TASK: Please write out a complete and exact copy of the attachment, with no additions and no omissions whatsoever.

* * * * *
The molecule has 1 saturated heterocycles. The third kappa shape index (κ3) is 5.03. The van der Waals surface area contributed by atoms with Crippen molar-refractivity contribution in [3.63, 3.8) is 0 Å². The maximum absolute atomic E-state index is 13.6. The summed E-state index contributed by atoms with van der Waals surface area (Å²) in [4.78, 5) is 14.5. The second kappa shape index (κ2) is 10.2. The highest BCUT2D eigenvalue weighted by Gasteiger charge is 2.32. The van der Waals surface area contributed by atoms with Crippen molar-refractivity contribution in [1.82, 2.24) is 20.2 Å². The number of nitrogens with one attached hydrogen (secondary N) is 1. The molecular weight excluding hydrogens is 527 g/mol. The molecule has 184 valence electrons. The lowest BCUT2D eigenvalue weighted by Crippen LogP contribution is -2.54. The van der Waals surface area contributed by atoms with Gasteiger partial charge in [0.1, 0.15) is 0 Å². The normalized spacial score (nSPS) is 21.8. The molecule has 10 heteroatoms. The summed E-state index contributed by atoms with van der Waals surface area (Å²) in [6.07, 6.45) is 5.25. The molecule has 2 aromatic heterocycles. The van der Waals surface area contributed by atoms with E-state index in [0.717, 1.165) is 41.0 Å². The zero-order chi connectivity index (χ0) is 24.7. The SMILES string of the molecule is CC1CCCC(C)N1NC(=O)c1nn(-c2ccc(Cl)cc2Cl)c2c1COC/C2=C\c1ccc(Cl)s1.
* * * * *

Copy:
The molecule has 1 saturated heterocycles. The third kappa shape index (κ3) is 5.03. The van der Waals surface area contributed by atoms with Crippen molar-refractivity contribution in [3.63, 3.8) is 0 Å². The maximum absolute atomic E-state index is 13.6. The summed E-state index contributed by atoms with van der Waals surface area (Å²) in [4.78, 5) is 14.5. The second kappa shape index (κ2) is 10.2. The highest BCUT2D eigenvalue weighted by Gasteiger charge is 2.32. The van der Waals surface area contributed by atoms with Crippen molar-refractivity contribution in [1.82, 2.24) is 20.2 Å². The number of nitrogens with one attached hydrogen (secondary N) is 1. The molecular weight excluding hydrogens is 527 g/mol. The molecule has 184 valence electrons. The lowest BCUT2D eigenvalue weighted by Crippen LogP contribution is -2.54. The van der Waals surface area contributed by atoms with Gasteiger partial charge in [0.1, 0.15) is 0 Å². The normalized spacial score (nSPS) is 21.8. The molecule has 10 heteroatoms. The summed E-state index contributed by atoms with van der Waals surface area (Å²) in [6.07, 6.45) is 5.25. The molecule has 2 aromatic heterocycles. The van der Waals surface area contributed by atoms with E-state index in [0.717, 1.165) is 41.0 Å². The zero-order chi connectivity index (χ0) is 24.7. The SMILES string of the molecule is CC1CCCC(C)N1NC(=O)c1nn(-c2ccc(Cl)cc2Cl)c2c1COC/C2=C\c1ccc(Cl)s1.